In the summer of 2018, I wrote a book entitled “From prosperity to happiness at work”. It examines what causes the stress and burn-out epidemic that we are seeing across the world today. Many issues are a driver for unhealthy stress, but the one with probably the greatest impact is the technological revolution. Once the personal desktop transformed into a laptop, and the telephone was rebranded to the smartphone, we could no longer enjoy true freedom. That might seem contradictory, as new technologies offer a great deal of freedom: the freedom to work whenever and wherever we want; the freedom of being able to access all the information we could possibly need within easy reach; the freedom of being able to reach out whenever we’re in need … But the one thing that needs to walk down the aisle in order for our marriage with technology to be a happy one, is the knowledge of how to deal with these technological tools of freedom.
Recently, I attended a conference on brain health. Professor Theo Compernolle, author of the book “BrainChains”, talked about how little we truly know about our brain and how this is in fact a real shame, since we are not using it to its full potential. Simply because we actually cannot grasp the full impact our technological tools have on our brain. That is why I would like to share a few tips on how to take better care of your brain:
1. Don’t let a lack of sleep ruin your brain
We sleep in different stages: from a rather light sleep, we dive into a deep sleep stage that allows our brain to digest everything that happened to us during the day, enabling us to recover both mentally and physically. In order to sleep well, we need melatonin, which is a hormone that we produce with the help of the warmer light that it typically produced around dusk. If you replace this warmer light with cold, bright LED lights (typically produced by our screens), you start interfering with your melatonin production. Do you not really feel revitalised when getting up in the morning? Try putting away your screens 1.5 hours before you go to sleep and replace the brighter lights in your house with warmer light sources with a red to yellowish appearance to mimic the sunset. You’ll be good as gold in the morning!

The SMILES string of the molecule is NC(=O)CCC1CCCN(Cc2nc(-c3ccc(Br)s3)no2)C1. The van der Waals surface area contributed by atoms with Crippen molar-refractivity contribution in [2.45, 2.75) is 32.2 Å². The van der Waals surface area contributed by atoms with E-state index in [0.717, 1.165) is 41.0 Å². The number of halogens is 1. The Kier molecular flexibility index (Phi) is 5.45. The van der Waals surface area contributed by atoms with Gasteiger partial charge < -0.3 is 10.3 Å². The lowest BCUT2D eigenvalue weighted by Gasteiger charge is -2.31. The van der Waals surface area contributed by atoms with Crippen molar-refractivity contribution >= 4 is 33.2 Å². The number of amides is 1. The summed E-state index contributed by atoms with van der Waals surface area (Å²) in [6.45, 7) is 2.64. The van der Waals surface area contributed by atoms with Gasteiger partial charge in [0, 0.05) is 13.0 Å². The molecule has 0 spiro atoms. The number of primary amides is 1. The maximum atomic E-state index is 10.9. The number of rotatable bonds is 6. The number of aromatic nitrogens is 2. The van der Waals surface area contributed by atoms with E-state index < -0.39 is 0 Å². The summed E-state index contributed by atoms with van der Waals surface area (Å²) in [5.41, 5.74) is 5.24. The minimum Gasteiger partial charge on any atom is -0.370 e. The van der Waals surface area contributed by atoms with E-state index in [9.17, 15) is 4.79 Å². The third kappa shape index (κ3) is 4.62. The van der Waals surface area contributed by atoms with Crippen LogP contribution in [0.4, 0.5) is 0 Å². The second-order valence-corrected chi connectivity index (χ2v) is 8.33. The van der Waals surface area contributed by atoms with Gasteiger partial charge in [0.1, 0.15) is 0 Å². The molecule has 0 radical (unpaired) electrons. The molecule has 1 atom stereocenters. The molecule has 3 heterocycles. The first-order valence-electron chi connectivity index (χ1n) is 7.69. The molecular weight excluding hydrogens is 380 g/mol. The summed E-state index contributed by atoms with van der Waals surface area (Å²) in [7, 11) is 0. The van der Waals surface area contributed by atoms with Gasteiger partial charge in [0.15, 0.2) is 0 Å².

2. Don’t ruin your brain by being connected all the time
It is wonderful that we have the opportunity to be connected all the time, but this always-on approach has a devastating effect on our brain. Our brain needs focus, attention, presence and awareness, and when we are connected, we can’t be in the moment. This leaves us in a reactive mode. We then find ourselves in the primitive part of our brain, and not in our magnificent thinking brain. Did you know that humans are the only creatures who can switch of their reactive brain? When we are consciously emerged in our thinking brain, we can reduce the impact of the reactive brain. Invariably choosing the pathway to your reactive brain or activating your thinking brain makes a real difference. Actively train your thinking brain and give it what it needs to be healthy!
3. Don’t let the “on” switch ruin your brain
Your brain functions just the way your computer and other devices do: it’s battery needs recharging. That is a fundamental process if you want to use your brain to its maximum potential. Just as your electronic devices need regular time to recharge, so does your brain. That means your brain needs downtime, which translates into relaxation time: doing the things that you like, doing nothing at all, meditating, mind wandering … During this downtime, the brain outsmarts electronic devices and goes one important step further: it boosts your creativity. Your best ideas arise whenever your brain is not switched into thinking mode. So in order to get fresh ideas, you should allow your thinking brain to switch off. And switching off means taking a real break without the interference of electronic devices. Unfortunately, many people consider these breaks as a waste of time, even though they are the best investment in your most precious tool!
Professor Compernolle is convinced that we are only at the start of an incredible technical revolution. A revolution that will amplify the magnificent power of our brain, but only on one condition: that we know enough about the functioning of our brain so as not to ruin the potential synergy between our grey cells and IT. I would like to finish by stressing that IT itself does not make us ill. There would be no greater loss than having all the intelligence in the world and not being able to put it into practice due to a lack of knowhow about the intelligence itself.